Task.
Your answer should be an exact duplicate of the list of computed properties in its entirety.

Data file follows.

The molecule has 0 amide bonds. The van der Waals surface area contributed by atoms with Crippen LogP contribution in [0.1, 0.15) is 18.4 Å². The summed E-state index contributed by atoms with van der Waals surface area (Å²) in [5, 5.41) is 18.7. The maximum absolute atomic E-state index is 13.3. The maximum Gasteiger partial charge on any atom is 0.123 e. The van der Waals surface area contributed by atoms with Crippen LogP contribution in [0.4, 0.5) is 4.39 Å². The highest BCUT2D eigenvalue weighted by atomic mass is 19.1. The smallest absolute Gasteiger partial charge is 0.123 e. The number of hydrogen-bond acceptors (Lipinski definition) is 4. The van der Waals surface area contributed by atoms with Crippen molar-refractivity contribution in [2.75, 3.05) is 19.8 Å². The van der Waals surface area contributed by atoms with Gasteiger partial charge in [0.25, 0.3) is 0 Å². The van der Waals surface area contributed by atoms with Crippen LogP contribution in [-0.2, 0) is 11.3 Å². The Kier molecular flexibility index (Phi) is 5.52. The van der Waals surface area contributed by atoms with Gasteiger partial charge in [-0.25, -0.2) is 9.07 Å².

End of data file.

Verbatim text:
The molecule has 0 amide bonds. The van der Waals surface area contributed by atoms with Crippen LogP contribution in [0.1, 0.15) is 18.4 Å². The summed E-state index contributed by atoms with van der Waals surface area (Å²) in [5, 5.41) is 18.7. The maximum absolute atomic E-state index is 13.3. The maximum Gasteiger partial charge on any atom is 0.123 e. The van der Waals surface area contributed by atoms with Crippen LogP contribution in [0.4, 0.5) is 4.39 Å². The highest BCUT2D eigenvalue weighted by atomic mass is 19.1. The smallest absolute Gasteiger partial charge is 0.123 e. The number of hydrogen-bond acceptors (Lipinski definition) is 4. The van der Waals surface area contributed by atoms with Crippen molar-refractivity contribution in [2.75, 3.05) is 19.8 Å². The van der Waals surface area contributed by atoms with Gasteiger partial charge in [0.25, 0.3) is 0 Å². The van der Waals surface area contributed by atoms with Crippen LogP contribution in [-0.2, 0) is 11.3 Å². The Kier molecular flexibility index (Phi) is 5.52. The van der Waals surface area contributed by atoms with Gasteiger partial charge in [-0.25, -0.2) is 9.07 Å².